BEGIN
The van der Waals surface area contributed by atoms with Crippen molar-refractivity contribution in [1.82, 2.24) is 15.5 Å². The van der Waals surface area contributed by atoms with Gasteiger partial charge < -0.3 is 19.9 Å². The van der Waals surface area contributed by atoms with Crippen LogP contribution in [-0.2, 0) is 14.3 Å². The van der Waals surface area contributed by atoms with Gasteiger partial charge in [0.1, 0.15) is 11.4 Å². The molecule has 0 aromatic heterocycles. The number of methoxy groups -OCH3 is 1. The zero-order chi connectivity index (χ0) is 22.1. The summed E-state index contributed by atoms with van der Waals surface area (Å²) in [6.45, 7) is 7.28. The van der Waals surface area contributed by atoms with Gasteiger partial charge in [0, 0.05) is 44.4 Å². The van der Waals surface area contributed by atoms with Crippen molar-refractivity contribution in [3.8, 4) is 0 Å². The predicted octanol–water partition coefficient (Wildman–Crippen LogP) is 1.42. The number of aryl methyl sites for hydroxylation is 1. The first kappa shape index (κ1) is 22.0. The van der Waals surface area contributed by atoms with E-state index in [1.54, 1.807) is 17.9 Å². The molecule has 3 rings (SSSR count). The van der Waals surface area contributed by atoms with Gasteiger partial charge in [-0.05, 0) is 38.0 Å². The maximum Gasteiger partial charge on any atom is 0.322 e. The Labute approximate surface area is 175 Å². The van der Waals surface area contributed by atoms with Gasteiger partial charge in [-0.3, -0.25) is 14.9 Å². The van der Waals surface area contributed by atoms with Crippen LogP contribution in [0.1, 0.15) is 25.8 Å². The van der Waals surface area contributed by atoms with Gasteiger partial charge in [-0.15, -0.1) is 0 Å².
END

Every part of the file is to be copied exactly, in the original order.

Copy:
The van der Waals surface area contributed by atoms with Crippen molar-refractivity contribution in [1.82, 2.24) is 15.5 Å². The van der Waals surface area contributed by atoms with Gasteiger partial charge < -0.3 is 19.9 Å². The van der Waals surface area contributed by atoms with Crippen LogP contribution in [-0.2, 0) is 14.3 Å². The van der Waals surface area contributed by atoms with Gasteiger partial charge in [0.1, 0.15) is 11.4 Å². The molecule has 0 aromatic heterocycles. The number of methoxy groups -OCH3 is 1. The zero-order chi connectivity index (χ0) is 22.1. The summed E-state index contributed by atoms with van der Waals surface area (Å²) in [6.45, 7) is 7.28. The van der Waals surface area contributed by atoms with Gasteiger partial charge in [0, 0.05) is 44.4 Å². The van der Waals surface area contributed by atoms with Crippen molar-refractivity contribution in [3.8, 4) is 0 Å². The predicted octanol–water partition coefficient (Wildman–Crippen LogP) is 1.42. The number of aryl methyl sites for hydroxylation is 1. The first kappa shape index (κ1) is 22.0. The van der Waals surface area contributed by atoms with E-state index in [1.54, 1.807) is 17.9 Å². The molecule has 3 rings (SSSR count). The van der Waals surface area contributed by atoms with Gasteiger partial charge in [-0.05, 0) is 38.0 Å². The maximum Gasteiger partial charge on any atom is 0.322 e. The Labute approximate surface area is 175 Å². The van der Waals surface area contributed by atoms with Gasteiger partial charge in [-0.3, -0.25) is 14.9 Å². The van der Waals surface area contributed by atoms with Crippen LogP contribution in [0.1, 0.15) is 25.8 Å². The van der Waals surface area contributed by atoms with Gasteiger partial charge in [-0.15, -0.1) is 0 Å².